It’s been a busy few months for me, I haven’t had a whole lot of time to write blog posts as I finished my first semester at RPI, had an action-packed winter break, and completed my first year at RPI. So here’s one really long post about everything I would have posted individually had I the time.
I had two final projects due at the end of last semester that were games. One was for Intro to Game Design, where I chose to focus on the mechanics and technical aspects of the game, the other was for Art for Interactive Media, where we had to focus on the aesthetics, specifically pixel art. The source code for both are available on GitHub, as igd-final and afim-final, respectively. I spent a disproportionate amount of time on these projects, completing the Art for Interactive Media project in a matter of hours but spending several days on the Intro to Game Design one.
My Intro to Game Design project was a puzzle game with the primary mechanic of failed attempts acting as agents in the current attempt. The game stores all your keypresses (compressed by number of frames held in a run-length encoding fashion) in a lifetime and stores them. When you die, it copies them to a list of previous lives. Every frame the list of lives is iterated over and and the keypresses are applied to a separate Player instance. The previous life Players interact with the world as the current Player would, meaning that changing the state of the puzzle may result in previous lives dying early or being stuck where they wouldn’t have been earlier. The idea of the game is to force the player to die multiple times in order to be able to complete the level. Making the previous lives interact with the world as it is in the current life gives the game an interesting challenge where you have to worry not only about getting your current life to where it needs to go but also to make sure that you don’t mess up the previous lives and get yourself stuck.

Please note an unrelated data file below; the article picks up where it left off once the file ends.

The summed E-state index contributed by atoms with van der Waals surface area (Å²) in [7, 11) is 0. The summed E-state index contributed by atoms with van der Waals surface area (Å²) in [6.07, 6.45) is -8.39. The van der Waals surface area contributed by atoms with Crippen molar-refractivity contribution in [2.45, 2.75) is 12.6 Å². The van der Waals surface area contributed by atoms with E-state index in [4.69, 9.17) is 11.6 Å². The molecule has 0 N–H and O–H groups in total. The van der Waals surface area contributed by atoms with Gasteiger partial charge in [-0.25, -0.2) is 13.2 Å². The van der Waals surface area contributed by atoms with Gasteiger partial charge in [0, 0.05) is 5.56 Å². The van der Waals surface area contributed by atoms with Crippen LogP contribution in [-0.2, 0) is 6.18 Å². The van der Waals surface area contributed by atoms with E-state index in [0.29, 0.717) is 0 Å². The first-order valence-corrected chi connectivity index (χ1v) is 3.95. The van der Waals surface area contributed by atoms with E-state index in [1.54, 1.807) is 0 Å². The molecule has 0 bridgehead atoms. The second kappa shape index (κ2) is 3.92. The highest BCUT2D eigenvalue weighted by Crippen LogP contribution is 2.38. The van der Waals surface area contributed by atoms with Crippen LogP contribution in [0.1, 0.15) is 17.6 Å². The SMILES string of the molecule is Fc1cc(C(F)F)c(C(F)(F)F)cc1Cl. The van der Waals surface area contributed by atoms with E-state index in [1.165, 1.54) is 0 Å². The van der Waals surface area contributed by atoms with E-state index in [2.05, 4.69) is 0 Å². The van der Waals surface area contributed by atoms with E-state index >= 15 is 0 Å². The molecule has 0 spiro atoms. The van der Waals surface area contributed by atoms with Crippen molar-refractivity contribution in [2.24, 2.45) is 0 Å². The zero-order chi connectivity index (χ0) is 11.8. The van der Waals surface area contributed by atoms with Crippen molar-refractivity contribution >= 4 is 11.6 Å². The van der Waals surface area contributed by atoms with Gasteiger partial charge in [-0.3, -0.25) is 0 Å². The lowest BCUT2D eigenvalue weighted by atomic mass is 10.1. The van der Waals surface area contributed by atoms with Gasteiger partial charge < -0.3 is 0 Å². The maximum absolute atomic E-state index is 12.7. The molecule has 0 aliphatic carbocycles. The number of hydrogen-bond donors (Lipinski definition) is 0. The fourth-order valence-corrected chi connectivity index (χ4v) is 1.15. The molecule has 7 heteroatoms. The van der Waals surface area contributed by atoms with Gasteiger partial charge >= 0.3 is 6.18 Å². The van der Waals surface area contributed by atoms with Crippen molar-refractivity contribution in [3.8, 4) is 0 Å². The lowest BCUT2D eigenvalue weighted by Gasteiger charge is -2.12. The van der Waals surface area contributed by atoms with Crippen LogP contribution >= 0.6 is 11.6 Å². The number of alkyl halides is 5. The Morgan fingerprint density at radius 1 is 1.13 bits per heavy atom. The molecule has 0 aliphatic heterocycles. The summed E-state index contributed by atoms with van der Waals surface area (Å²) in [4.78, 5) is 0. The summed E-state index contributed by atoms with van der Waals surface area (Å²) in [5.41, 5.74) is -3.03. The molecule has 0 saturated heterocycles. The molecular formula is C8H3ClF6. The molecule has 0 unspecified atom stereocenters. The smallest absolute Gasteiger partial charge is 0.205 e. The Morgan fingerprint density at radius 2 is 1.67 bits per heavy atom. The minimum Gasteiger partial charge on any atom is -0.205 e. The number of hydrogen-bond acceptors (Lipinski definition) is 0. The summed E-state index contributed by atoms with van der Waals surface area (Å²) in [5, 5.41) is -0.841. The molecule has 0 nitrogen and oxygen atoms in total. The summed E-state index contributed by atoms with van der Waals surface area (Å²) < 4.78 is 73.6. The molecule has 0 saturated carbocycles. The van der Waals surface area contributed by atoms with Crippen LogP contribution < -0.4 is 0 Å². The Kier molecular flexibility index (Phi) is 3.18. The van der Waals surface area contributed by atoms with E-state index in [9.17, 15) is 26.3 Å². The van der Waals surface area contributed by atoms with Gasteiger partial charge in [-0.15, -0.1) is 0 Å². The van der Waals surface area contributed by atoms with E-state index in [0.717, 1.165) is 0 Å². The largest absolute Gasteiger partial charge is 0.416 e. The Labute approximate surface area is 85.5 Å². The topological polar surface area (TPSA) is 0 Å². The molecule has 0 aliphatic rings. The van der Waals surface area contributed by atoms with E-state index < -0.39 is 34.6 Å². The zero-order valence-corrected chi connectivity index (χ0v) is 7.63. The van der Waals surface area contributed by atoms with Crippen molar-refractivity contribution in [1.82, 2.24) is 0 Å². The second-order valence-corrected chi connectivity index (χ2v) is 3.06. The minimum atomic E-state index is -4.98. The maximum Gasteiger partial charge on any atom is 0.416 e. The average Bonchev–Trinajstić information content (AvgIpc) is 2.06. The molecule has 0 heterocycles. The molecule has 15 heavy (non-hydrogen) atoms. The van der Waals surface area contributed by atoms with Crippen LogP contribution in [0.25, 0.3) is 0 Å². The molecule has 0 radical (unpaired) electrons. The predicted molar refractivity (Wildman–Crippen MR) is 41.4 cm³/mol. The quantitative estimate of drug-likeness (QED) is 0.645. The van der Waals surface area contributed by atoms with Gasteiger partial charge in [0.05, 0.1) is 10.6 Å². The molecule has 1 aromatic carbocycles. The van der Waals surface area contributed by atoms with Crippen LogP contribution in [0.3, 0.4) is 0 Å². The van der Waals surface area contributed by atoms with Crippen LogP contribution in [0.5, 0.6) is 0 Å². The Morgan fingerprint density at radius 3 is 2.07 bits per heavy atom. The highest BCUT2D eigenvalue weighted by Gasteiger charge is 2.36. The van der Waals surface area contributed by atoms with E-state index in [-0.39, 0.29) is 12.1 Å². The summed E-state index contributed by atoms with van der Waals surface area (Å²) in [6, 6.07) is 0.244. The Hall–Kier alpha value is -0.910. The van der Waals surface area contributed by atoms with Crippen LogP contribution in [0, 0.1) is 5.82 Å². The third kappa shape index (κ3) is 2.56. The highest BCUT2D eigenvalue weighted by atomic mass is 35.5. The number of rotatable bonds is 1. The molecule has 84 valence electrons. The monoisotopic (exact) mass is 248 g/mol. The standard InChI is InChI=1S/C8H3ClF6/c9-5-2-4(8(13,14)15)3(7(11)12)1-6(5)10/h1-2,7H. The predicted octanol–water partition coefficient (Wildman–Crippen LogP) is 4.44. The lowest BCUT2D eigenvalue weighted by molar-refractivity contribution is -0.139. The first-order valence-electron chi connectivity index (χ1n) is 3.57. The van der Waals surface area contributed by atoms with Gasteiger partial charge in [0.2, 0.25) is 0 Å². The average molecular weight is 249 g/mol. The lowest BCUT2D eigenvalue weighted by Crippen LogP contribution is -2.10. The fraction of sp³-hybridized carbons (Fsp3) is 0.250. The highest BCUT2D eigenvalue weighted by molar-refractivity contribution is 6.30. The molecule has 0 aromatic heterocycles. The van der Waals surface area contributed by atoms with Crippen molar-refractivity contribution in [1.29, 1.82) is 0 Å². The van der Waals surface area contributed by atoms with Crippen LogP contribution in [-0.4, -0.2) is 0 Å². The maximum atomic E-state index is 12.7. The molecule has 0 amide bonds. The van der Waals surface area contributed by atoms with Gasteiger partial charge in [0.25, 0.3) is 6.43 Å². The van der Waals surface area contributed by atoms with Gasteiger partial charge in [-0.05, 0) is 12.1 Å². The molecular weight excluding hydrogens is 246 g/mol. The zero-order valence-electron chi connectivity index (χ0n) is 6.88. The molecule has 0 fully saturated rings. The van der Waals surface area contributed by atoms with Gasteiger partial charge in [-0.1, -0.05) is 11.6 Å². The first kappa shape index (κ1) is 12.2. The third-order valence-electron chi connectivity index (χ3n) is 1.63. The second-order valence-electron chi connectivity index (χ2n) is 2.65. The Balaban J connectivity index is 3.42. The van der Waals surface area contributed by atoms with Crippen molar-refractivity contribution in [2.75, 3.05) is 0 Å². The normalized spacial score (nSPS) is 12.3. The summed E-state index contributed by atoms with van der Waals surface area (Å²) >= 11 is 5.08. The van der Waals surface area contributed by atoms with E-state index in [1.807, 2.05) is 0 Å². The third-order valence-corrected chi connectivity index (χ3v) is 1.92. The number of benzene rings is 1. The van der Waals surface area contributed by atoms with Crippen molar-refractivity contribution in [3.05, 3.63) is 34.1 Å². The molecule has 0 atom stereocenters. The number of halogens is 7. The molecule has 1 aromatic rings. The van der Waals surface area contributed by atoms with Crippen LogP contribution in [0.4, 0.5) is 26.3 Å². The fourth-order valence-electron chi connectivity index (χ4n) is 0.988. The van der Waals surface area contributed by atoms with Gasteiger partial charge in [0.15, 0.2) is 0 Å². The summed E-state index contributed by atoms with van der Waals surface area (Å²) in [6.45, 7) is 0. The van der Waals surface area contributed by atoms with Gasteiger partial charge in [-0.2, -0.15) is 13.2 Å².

I only had time to make 2 very simple levels, but still found it difficult to design levels that were difficult without being diabolical or relying on perfect timing. The goal of the project was to make a game based off one of two (or both) randomly selected words, of which mine were Failure and Propagate. I felt like I succeeded in that goal, as my game requires failure to succeed, and that your failed attempts propagated through the time that you spend solving the puzzle.
My Art for Interactive Media project was a much smaller project in which I attempted to do pixel art. The game is very simple and was made in only a few hours. The point of it is to build a gingerbread house by clicking on tiles in under 30 seconds. You get a score based on how similar your gingerbread house is to a reference one stored in a file. This game could have used a lot of additional work, the most important bit being what happens when you click on an incorrect tile. I should have some logic to push the boundaries of the house further away instead of just making a floating gingerbread block there. I doubt I’ll really have much time to go back and add anything or fix any of the flaws, as there will always be something more important to work on, but you never know, maybe I’ll use it as a way to transition back to Python and pygame in the future or something. I’m not that great at pixel art and I’m fine with that, I’m mostly interested in 3d graphics anyways. If anything, I’d work on generating 3d gingerbread houses or something really cool like that.